Hungarian Grand Prix organisers have said the race will have to be held without spectators this year as a result of the coronavirus crisis.
The country’s government announced on Thursday a ban on all gatherings of more than 500 people until 15 August.
Organisers said they had “pursued all possible ways” to stage the event with fans but this was “no longer possible”.
They added: “It is now evident that any F1 race in Hungary can now only be held behind closed doors.”
The statement said that holding a race without spectators was “not an ideal scenario [but] we do believe that staging the event behind closed doors – which our fans can still watch on television – is preferable to not having a race at all.
“Furthermore, it will also ensure that a global audience of millions can still watch the race taking place in Hungary via F1’s vast international broadcast coverage. As such, we are continuing our working with F1 to try and find a way to make this possible.”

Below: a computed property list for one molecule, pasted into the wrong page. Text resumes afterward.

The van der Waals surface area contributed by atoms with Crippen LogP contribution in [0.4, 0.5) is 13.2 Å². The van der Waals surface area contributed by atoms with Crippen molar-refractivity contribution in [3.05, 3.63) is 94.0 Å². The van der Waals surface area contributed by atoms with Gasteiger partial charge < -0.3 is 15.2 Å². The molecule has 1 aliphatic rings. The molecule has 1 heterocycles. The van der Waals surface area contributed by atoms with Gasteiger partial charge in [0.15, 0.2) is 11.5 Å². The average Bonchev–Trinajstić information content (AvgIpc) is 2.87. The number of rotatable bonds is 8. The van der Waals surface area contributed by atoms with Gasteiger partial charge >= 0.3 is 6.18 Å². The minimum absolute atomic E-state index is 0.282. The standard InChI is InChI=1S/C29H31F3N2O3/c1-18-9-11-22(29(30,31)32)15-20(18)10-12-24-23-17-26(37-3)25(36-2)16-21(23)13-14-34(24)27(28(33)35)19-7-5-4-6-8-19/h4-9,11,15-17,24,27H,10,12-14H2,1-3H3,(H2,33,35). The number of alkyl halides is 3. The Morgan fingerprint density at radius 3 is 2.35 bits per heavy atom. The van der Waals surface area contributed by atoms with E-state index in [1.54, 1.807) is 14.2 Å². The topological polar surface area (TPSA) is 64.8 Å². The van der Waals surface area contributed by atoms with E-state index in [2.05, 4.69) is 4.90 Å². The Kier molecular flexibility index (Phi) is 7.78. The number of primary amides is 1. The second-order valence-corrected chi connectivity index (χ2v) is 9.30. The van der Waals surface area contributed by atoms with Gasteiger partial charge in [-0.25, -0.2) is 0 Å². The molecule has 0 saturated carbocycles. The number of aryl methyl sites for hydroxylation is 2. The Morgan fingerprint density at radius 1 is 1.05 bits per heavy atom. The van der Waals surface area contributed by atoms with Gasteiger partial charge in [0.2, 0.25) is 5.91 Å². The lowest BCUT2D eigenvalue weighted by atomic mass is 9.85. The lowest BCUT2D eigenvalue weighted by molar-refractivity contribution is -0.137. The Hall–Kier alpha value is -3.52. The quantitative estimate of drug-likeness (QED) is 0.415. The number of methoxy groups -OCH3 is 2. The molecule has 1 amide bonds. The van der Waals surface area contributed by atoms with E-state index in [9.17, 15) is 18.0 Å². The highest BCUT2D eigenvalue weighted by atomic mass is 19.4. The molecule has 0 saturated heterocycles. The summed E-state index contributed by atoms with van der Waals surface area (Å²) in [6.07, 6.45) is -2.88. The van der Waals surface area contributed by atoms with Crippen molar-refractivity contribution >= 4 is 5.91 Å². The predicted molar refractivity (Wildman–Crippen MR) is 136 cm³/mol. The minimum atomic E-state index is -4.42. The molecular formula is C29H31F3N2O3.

A race at the Hungaroring is part of Formula 1’s plans to revive the 2020 championship this summer, once conditions in enough countries allow.
The race was originally scheduled for 2 August, but the F1 calendar has been almost completely ripped up, and published dates effectively irrelevant, as the sport’s bosses seek to re-shape the season and fit in enough races for a legitimate championship.
Insiders have told BBC Sport that Hungarian organisers are confident their race will be able to go ahead at a date later in the summer.
Organisers believe the grand prix could run as a closed event and be allowed more than 500 people as without spectators it would be classed as a broadcast operation not an event.
And the date they are working on with F1 is after the current restrictions end.
Hungary has become the second race to announce that it will be held without fans, after Silverstone.
F1 bosses are planning for a season to start with two races at Austria’s Red Bull Ring on 5 and 12 July, followed by two at Silverstone on 19 and 26 July.
There would then be a week off before further races in Europe.
Hopes of holding a race in France, despite the cancellation of the official French Grand Prix earlier this week, were apparently dashed when the country banned all sporting events, even those behind closed doors, until the end of August.
But Spain and Italy are among the European countries other than Hungary that could host races, before F1 heads off to Russia, Azerbaijan, Asia, the Americas and the Middle East, as long as the virus situation in those areas allows at the time.